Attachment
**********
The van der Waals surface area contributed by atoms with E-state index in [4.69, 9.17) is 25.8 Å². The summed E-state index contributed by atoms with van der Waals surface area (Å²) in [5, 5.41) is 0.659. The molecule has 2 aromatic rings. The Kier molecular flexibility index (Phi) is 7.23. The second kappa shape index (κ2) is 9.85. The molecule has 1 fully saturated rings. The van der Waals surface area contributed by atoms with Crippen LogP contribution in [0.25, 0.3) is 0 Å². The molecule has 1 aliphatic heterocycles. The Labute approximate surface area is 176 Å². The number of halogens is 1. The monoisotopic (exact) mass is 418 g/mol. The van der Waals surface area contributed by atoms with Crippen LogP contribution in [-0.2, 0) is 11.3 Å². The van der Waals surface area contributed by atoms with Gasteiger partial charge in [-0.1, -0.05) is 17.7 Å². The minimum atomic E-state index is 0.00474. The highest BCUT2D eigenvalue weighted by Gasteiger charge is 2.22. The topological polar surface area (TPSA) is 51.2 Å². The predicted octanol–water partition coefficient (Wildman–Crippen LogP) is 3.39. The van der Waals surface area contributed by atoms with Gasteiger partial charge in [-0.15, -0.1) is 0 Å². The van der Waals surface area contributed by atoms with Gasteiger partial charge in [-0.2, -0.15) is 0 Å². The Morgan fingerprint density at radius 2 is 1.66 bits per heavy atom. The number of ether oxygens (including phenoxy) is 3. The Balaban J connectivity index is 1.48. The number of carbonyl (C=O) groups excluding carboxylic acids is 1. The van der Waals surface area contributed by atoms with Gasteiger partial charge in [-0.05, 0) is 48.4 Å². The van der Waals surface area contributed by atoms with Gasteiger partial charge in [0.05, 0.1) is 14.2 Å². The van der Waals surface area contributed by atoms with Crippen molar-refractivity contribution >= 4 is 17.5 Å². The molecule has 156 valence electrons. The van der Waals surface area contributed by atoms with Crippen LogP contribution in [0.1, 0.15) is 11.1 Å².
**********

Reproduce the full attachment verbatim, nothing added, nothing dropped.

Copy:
The van der Waals surface area contributed by atoms with E-state index in [4.69, 9.17) is 25.8 Å². The summed E-state index contributed by atoms with van der Waals surface area (Å²) in [5, 5.41) is 0.659. The molecule has 2 aromatic rings. The Kier molecular flexibility index (Phi) is 7.23. The second kappa shape index (κ2) is 9.85. The molecule has 1 fully saturated rings. The van der Waals surface area contributed by atoms with Crippen LogP contribution in [0.25, 0.3) is 0 Å². The molecule has 1 aliphatic heterocycles. The Labute approximate surface area is 176 Å². The number of halogens is 1. The monoisotopic (exact) mass is 418 g/mol. The van der Waals surface area contributed by atoms with Crippen LogP contribution in [-0.2, 0) is 11.3 Å². The van der Waals surface area contributed by atoms with Gasteiger partial charge in [-0.1, -0.05) is 17.7 Å². The minimum atomic E-state index is 0.00474. The highest BCUT2D eigenvalue weighted by Gasteiger charge is 2.22. The topological polar surface area (TPSA) is 51.2 Å². The predicted octanol–water partition coefficient (Wildman–Crippen LogP) is 3.39. The van der Waals surface area contributed by atoms with Gasteiger partial charge in [-0.15, -0.1) is 0 Å². The van der Waals surface area contributed by atoms with Gasteiger partial charge in [-0.2, -0.15) is 0 Å². The Morgan fingerprint density at radius 2 is 1.66 bits per heavy atom. The number of ether oxygens (including phenoxy) is 3. The Balaban J connectivity index is 1.48. The number of carbonyl (C=O) groups excluding carboxylic acids is 1. The van der Waals surface area contributed by atoms with Gasteiger partial charge in [-0.05, 0) is 48.4 Å². The van der Waals surface area contributed by atoms with Gasteiger partial charge in [0.05, 0.1) is 14.2 Å². The van der Waals surface area contributed by atoms with Crippen molar-refractivity contribution >= 4 is 17.5 Å². The molecule has 156 valence electrons. The van der Waals surface area contributed by atoms with Crippen LogP contribution in [0.1, 0.15) is 11.1 Å².